By Robert Weiner and Adjanni Ramos
As people are preparing for post-Covid travel, "REAL-ID" is still set for October as mandatory to show TSA before getting on a plane to anywhere. It's a grave danger to privacy. It opens the door to foreign and domestic hacking with DMV in all states' employees accessing multiple personal files.
The Maryland Department of Transportation (MDOT) takes pride in being the foremost State, stating it is "proud to be the first state to be re-certified as compliant with REAL ID." Yet Maryland is a case in point, as documented in our interviews and statements from program leaders we obtained for this article.
The REAL-ID Act was controversial when it was first passed in 2005. As the time gets closer to being required for air travel and more people submit all their documents, it is more alarming. With primary and confidential information now being copied into the massive DMV files for every driver, REAL-ID has turned itself into an invitation for hacking groups and foreign governments.
Both the US House and Senate have repeatedly overlooked the dangerous aspects of volume information seeking by government.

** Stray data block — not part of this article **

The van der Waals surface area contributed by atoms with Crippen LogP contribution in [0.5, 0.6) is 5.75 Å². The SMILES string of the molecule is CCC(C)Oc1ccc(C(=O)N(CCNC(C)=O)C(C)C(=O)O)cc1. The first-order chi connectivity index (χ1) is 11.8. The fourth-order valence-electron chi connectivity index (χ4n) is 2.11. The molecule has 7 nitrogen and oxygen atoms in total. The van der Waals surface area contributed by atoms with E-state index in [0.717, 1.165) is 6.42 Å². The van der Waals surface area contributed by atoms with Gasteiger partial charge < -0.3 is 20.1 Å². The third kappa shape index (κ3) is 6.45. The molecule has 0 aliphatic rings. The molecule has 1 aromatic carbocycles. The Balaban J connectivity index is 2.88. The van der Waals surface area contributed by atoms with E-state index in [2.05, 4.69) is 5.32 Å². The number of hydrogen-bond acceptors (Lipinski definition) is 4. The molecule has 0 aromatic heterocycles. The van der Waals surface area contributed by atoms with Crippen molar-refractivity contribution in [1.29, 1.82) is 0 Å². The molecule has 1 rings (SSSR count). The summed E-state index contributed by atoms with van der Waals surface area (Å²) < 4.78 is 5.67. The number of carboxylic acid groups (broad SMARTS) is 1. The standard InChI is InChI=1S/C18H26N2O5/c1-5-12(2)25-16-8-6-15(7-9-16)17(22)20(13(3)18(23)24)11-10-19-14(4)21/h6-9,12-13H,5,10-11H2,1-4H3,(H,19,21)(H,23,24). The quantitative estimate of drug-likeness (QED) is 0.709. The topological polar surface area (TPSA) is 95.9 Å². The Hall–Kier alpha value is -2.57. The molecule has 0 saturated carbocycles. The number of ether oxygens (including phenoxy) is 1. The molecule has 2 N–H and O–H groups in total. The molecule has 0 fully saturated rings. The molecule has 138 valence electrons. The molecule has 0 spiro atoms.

Soon after becoming law, the REAL-ID Act received criticism from both sides of the political aisle. In 2007, Sen. Patrick Leahy (D- VT) said that because REAL-ID was slipped into a bipartisan emergency supplemental bill, it passed unopposed without senators and experts giving input on potential problems. In the Wall Street Journal, Leahy stated it was "more about harassing Mexican illegals."
One of its biggest complaints comes from privacy-rights advocacy groups, including the ACLU, who initiated a lawsuit against the program. The ACLU predicted it would ease access for identity thieves to steal information. They say that the problem of "insider fraud" is "not solved not is it clear there is a solution as the Act is written." (Source: ACLU "Scoreboard" of "problems commonly identified with the Real ID law."
Cyberattacks on state, federal, and corporate databases have proven that nobody is safe. Last year, after hacking private tech-firm, SolarWinds, Russian spies had accessed confidential data belonging to the Treasury Department, the Department of State, the Pentagon, and the Department of Homeland Security (DHS). The federal Office of Personnel Management (OPM), suffered its own data-breach in 2015.
Thousands of companies worldwide have had their information stolen --Target, T-Mobile, Experian -- supposed to protect the credit credit information of a third of all Americans-- and Marriot International's Starwood Hotels. Last year alone, over 250 companies and government agencies across the globe (half in the US) had confidential data held for ransom using some form of Malware.
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